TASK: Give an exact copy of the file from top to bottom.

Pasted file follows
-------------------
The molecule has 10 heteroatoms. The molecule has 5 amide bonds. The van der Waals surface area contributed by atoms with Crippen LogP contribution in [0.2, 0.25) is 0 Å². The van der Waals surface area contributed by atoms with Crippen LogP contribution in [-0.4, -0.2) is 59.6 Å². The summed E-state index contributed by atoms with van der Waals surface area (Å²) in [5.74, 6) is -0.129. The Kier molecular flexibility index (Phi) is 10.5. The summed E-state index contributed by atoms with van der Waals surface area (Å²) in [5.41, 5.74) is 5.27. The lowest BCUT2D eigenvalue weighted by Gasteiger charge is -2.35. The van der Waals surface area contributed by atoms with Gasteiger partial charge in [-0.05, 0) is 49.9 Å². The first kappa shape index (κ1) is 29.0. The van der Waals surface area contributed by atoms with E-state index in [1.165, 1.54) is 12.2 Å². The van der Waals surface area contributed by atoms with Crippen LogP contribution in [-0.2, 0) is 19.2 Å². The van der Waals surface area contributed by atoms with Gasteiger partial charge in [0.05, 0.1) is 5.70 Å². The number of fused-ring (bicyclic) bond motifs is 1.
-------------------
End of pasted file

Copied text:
The molecule has 10 heteroatoms. The molecule has 5 amide bonds. The van der Waals surface area contributed by atoms with Crippen LogP contribution in [0.2, 0.25) is 0 Å². The van der Waals surface area contributed by atoms with Crippen LogP contribution in [-0.4, -0.2) is 59.6 Å². The summed E-state index contributed by atoms with van der Waals surface area (Å²) in [5.74, 6) is -0.129. The Kier molecular flexibility index (Phi) is 10.5. The summed E-state index contributed by atoms with van der Waals surface area (Å²) in [5.41, 5.74) is 5.27. The lowest BCUT2D eigenvalue weighted by Gasteiger charge is -2.35. The van der Waals surface area contributed by atoms with Gasteiger partial charge in [-0.05, 0) is 49.9 Å². The first kappa shape index (κ1) is 29.0. The van der Waals surface area contributed by atoms with E-state index in [1.165, 1.54) is 12.2 Å². The van der Waals surface area contributed by atoms with Crippen LogP contribution in [-0.2, 0) is 19.2 Å². The van der Waals surface area contributed by atoms with Gasteiger partial charge in [0.05, 0.1) is 5.70 Å². The number of fused-ring (bicyclic) bond motifs is 1.